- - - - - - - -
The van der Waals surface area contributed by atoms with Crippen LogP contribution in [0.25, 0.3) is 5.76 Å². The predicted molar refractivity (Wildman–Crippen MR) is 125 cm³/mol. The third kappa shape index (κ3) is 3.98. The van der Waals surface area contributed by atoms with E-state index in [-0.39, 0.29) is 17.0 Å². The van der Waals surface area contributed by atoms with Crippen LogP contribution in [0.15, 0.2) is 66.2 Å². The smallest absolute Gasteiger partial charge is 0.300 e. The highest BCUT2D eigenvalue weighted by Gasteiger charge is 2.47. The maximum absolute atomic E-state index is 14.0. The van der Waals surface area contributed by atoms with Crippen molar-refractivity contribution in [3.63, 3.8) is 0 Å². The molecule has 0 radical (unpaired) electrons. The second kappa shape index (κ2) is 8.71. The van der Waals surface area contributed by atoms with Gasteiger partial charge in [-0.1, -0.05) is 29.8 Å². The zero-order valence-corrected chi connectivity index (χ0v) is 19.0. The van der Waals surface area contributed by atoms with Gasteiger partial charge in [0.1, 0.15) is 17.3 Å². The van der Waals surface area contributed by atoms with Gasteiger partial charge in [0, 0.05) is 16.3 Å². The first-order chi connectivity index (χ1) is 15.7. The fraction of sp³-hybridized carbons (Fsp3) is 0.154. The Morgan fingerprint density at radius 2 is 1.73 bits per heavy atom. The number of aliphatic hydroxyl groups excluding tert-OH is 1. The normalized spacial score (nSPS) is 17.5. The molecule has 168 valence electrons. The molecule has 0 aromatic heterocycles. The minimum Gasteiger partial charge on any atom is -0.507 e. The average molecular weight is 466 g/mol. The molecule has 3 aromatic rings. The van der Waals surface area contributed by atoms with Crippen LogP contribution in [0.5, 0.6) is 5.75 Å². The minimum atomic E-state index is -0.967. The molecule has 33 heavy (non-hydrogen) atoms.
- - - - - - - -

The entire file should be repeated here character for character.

The van der Waals surface area contributed by atoms with Crippen LogP contribution in [0.25, 0.3) is 5.76 Å². The predicted molar refractivity (Wildman–Crippen MR) is 125 cm³/mol. The third kappa shape index (κ3) is 3.98. The van der Waals surface area contributed by atoms with E-state index in [-0.39, 0.29) is 17.0 Å². The van der Waals surface area contributed by atoms with Crippen LogP contribution in [0.15, 0.2) is 66.2 Å². The smallest absolute Gasteiger partial charge is 0.300 e. The highest BCUT2D eigenvalue weighted by Gasteiger charge is 2.47. The maximum absolute atomic E-state index is 14.0. The van der Waals surface area contributed by atoms with Crippen molar-refractivity contribution in [3.63, 3.8) is 0 Å². The molecule has 0 radical (unpaired) electrons. The second kappa shape index (κ2) is 8.71. The van der Waals surface area contributed by atoms with Gasteiger partial charge in [-0.1, -0.05) is 29.8 Å². The zero-order valence-corrected chi connectivity index (χ0v) is 19.0. The van der Waals surface area contributed by atoms with Gasteiger partial charge in [0.1, 0.15) is 17.3 Å². The van der Waals surface area contributed by atoms with Gasteiger partial charge in [0, 0.05) is 16.3 Å². The first-order chi connectivity index (χ1) is 15.7. The fraction of sp³-hybridized carbons (Fsp3) is 0.154. The Morgan fingerprint density at radius 2 is 1.73 bits per heavy atom. The number of aliphatic hydroxyl groups excluding tert-OH is 1. The normalized spacial score (nSPS) is 17.5. The molecule has 168 valence electrons. The molecule has 0 aromatic heterocycles. The minimum Gasteiger partial charge on any atom is -0.507 e. The average molecular weight is 466 g/mol. The molecule has 3 aromatic rings. The van der Waals surface area contributed by atoms with Crippen LogP contribution in [0.5, 0.6) is 5.75 Å². The minimum atomic E-state index is -0.967. The molecule has 33 heavy (non-hydrogen) atoms.